The world of corporate bankruptcy law can be complex and intimidating. Don’t let confusion get in the way of making the best decisions for your company: read on to get answers to the most commonly asked corporate bankruptcy questions.
Q. What is bankruptcy?
A. When a business has financial liabilities that exceed their assets or is unable to meet financial obligations, that company is insolvent-unable to pay their creditors, the company must come to an agreement with their creditors regarding payment or file for bankruptcy protection. This judicial solution gives the courts the power to settle the company’s debts. Bankruptcy proceedings can be initiated by the debtor or by the creditor (called an involuntary bankruptcy). Filing a bankruptcy petition affects all of your creditors including:
- Secured creditors (those with a lien on your property)
- Unsecured creditors (vendors, credit card companies and others without a security interest in your property
- Judgment creditors (creditors who have sued and obtained a judgment against the debtor prior to the bankruptcy filing)
- Creditors with super priority claims (those with priority over other creditors because of special rules within the bankruptcy)
- Creditors with administrative claims (creditors such as accountants or lawyers with priority because of their assistance in the bankruptcy filing)
Q. What does filing for bankruptcy mean for my business?
A. Filing a bankruptcy petition simply starts a legal proceeding, with no guarantees regarding the outcome. That is to say, the debtor will present evidence of its insolvency, but there is no guarantee that the court will declare them bankrupt. This statutory process gives creditors and other parties the opportunity to challenge the debtor’s allegations and object to the relief being sought by the debtor.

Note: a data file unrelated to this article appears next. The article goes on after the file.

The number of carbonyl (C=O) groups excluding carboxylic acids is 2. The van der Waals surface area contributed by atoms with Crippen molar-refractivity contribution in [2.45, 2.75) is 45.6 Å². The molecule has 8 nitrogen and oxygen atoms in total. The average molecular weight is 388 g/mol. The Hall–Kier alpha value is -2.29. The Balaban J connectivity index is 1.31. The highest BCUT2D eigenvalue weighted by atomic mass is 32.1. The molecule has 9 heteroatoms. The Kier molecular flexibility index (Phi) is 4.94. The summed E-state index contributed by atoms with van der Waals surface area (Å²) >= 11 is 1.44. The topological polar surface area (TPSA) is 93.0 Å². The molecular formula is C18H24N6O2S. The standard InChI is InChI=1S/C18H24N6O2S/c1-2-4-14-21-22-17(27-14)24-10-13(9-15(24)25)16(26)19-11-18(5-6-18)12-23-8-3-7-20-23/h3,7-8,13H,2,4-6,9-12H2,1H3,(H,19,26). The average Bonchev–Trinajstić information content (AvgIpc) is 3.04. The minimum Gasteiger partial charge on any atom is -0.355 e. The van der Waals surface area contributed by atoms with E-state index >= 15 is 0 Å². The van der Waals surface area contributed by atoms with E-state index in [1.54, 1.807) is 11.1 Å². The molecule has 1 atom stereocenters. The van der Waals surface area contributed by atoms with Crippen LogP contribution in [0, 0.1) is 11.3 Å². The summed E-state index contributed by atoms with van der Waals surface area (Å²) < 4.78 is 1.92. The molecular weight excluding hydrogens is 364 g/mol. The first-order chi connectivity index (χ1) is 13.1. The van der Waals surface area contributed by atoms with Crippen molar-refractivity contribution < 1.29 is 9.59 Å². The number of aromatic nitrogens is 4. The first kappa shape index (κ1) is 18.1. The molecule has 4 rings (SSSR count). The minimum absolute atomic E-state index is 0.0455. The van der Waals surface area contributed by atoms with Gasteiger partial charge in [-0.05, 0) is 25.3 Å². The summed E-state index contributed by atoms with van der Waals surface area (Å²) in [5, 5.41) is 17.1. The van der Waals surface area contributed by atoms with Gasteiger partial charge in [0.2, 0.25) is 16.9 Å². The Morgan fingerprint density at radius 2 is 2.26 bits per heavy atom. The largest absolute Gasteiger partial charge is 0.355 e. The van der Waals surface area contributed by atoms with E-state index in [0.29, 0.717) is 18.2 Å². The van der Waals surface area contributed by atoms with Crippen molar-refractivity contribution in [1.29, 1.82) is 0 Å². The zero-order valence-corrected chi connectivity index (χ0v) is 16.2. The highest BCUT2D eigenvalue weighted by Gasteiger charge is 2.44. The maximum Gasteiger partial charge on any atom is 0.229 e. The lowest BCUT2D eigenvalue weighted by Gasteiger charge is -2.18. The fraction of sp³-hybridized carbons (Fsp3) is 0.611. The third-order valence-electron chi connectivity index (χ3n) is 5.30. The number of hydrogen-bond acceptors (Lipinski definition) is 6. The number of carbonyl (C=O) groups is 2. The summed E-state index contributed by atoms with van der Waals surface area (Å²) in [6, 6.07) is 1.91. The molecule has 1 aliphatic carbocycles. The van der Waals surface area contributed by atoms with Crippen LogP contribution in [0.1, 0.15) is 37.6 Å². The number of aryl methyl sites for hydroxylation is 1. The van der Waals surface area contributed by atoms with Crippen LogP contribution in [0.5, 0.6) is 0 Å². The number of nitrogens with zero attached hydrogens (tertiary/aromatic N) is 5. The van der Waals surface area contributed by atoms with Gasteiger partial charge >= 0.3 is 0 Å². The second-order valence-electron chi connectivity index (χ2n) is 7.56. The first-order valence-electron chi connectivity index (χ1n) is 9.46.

Filing for bankruptcy does immediately put into effect an “automatic stay,” an injunction that stops creditors from trying to collect their debts until the bankruptcy court rules. This stay is issued against all creditors upon filing a bankruptcy petition. The automatic stay is designed to give debtors temporary relief from their financial obligations, giving them the breathing room to figure out how to deal with their debts. If the courts declare your company bankrupt, then a settlement will be worked out with your creditors to satisfy all or part of your debts. Depending on the bankruptcy chapter you filed under, different rules apply.
Q. What is a business workout?
A. A business workout is a non-judicial resolution of your company’s financial obligations. Business workouts are settlements between a company and its creditors that satisfy the businesses’ debts, enabling it to continue operation. Also known as bankruptcy prevention, these arrangements are made outside of the court system.
While it may be surprising that creditors are willing to participate in business workouts, they’re more likely to receive greater compensation for their debts if your company does not file for bankruptcy. Using an alternative to corporate bankruptcy proceedings benefits creditors as well as the debtor, because some, or even most, of the debt will not be repaid under a bankruptcy proceeding. Secured debt, unsecured debt, and tax debts can all be resolved as a part of a workout. For additional information about business bankruptcies and your company, contact your area bankruptcy lawyers.